A family should really Stik together through the bumps and falls in life.
We are working on a "flight formation" routine where we sweep down slope
together with proverbial "36" inch cockpit-to-wingtip separation in
echelon and diamond formations. The we split or cross-over.
For reasons that baffle me, mass is playing a role in our downhill speeds. In the underlying physics the mass cancels out - the old feather and hammer fall at the same rate in a vacuum physics experiment. And no, air resistance is not a significant differential factor at the speeds we attain, a mere two meters per second at best. So when we do a formation turn the least massive has to be on the inside, with the middlemost massive in slot, and myself on the outside of the curve. More massive is faster in the world of caster boarding down slope.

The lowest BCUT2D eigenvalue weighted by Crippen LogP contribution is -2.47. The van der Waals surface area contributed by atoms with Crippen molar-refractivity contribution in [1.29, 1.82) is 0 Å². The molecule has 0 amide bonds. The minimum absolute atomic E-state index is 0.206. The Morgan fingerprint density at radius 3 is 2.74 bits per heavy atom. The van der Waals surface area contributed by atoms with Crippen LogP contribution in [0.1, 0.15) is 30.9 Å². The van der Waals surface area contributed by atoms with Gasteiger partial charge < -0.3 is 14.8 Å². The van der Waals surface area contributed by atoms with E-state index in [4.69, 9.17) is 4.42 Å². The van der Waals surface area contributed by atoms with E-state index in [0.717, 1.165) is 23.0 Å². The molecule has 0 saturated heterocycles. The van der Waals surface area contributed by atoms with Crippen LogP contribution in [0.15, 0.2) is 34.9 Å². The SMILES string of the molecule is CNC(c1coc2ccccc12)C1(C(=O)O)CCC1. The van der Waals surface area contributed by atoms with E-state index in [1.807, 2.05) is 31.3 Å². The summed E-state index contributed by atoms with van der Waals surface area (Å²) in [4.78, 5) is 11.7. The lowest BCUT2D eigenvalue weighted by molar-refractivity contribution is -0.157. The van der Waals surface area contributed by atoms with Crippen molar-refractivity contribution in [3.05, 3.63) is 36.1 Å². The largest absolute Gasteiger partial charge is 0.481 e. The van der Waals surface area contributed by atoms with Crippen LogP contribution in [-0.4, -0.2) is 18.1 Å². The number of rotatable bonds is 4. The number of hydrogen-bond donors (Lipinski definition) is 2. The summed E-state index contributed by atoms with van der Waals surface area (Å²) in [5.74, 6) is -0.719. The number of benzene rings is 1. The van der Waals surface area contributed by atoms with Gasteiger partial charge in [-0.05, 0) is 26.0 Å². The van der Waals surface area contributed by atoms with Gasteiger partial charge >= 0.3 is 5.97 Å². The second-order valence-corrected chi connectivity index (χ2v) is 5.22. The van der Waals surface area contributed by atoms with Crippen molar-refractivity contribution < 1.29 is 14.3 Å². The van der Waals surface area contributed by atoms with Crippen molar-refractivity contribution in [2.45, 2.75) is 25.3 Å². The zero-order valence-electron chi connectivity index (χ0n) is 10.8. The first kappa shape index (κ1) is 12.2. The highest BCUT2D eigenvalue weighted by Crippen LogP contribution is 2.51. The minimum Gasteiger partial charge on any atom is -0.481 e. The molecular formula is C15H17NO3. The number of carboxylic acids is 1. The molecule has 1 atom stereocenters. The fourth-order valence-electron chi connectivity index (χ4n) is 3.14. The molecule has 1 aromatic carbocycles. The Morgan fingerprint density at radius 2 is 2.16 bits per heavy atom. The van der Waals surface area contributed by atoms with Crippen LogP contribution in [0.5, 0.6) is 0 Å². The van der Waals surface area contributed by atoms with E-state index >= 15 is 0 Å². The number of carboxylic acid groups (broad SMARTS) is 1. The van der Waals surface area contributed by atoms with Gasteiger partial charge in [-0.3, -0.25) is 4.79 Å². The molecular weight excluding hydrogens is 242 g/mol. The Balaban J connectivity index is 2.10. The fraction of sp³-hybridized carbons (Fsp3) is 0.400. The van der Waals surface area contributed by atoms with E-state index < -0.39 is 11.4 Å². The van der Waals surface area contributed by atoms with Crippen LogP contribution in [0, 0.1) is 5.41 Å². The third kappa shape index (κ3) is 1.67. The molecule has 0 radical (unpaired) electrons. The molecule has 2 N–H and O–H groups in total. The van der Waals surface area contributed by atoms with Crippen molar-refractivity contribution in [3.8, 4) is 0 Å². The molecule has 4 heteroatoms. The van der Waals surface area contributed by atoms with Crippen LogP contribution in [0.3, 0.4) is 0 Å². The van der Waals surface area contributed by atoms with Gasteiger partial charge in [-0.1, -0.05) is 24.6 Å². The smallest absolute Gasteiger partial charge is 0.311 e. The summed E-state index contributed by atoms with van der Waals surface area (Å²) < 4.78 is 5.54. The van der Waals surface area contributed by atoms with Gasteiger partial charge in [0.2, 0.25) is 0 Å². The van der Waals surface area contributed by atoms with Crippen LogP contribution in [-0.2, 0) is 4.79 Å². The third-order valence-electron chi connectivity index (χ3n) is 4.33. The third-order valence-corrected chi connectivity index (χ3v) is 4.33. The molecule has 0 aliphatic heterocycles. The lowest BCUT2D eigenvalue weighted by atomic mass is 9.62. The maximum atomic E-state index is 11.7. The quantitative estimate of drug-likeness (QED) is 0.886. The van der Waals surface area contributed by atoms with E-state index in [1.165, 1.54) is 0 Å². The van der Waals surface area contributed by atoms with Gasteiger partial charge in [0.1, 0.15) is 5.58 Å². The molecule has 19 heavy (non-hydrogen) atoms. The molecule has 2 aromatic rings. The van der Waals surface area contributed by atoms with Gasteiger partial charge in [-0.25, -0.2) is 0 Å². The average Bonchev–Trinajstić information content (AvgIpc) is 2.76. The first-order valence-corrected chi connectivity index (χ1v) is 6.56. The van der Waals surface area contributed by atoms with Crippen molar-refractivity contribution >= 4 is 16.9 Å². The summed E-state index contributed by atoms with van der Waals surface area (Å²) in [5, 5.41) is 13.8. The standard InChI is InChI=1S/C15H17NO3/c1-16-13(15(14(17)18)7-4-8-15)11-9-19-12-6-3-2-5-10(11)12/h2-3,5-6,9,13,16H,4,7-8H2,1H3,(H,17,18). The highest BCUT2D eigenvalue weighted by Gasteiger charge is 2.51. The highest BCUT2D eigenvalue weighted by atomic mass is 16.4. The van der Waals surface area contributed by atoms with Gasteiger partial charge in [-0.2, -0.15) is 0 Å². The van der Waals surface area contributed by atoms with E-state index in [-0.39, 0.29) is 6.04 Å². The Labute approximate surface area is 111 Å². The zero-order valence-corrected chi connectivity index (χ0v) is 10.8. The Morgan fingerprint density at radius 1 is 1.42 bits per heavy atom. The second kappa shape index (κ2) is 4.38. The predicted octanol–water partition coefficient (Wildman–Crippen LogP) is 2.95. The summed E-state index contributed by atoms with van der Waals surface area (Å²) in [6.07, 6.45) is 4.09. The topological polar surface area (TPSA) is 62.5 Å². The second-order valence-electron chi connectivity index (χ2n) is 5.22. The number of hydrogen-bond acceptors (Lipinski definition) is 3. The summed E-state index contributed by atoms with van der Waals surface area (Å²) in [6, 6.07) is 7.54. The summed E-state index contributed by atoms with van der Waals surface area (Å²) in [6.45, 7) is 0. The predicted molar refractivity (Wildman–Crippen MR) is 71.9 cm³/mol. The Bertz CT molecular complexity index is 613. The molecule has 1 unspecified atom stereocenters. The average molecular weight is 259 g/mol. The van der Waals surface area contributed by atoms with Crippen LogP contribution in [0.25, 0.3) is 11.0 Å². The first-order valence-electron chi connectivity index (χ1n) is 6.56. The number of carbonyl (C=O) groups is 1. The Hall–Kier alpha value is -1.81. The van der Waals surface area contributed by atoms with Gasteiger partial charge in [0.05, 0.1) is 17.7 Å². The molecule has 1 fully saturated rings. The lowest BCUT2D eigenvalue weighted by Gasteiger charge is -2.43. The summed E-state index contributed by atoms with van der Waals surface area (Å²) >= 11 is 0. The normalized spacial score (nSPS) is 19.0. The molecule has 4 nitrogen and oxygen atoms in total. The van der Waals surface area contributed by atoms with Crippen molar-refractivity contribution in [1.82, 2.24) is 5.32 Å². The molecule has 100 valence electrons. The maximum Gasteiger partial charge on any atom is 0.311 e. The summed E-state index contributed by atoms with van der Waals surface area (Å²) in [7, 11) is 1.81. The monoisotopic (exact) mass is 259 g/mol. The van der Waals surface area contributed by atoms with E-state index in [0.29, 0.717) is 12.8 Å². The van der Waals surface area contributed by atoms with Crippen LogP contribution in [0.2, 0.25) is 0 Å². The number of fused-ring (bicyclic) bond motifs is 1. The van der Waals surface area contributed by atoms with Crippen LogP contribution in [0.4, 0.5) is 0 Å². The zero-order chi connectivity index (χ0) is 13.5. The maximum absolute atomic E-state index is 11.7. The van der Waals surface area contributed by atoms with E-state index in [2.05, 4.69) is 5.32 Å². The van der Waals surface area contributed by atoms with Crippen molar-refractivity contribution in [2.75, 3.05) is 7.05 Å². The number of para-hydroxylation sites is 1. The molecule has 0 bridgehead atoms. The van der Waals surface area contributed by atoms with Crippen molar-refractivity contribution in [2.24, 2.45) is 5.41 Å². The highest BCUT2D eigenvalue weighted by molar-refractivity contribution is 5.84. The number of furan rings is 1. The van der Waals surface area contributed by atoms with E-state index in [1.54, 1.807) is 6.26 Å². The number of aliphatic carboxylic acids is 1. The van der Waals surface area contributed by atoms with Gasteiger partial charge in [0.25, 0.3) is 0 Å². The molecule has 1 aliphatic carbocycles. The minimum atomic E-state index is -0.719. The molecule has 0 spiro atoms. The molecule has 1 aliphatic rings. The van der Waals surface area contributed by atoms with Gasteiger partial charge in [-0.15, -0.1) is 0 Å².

I tend to fall more often than the other two, but I view my re-acquaintance with the ground in a positive light.
Learning to rebalance oneself seems to more difficult with increasing age. I watch kids pick up caster boarding so much faster than I do. Seems the motor neurons are slower at setting up new connections past some age I must have exceeded.
The future slot pilot for the full diamond is still learning, starting with scooting on a RipStik caster board.
And working on stand up riding. If she earns her "wings" she will get her own caster board to fall off of and Stik together on.
Never mind "Got milk." Got balance?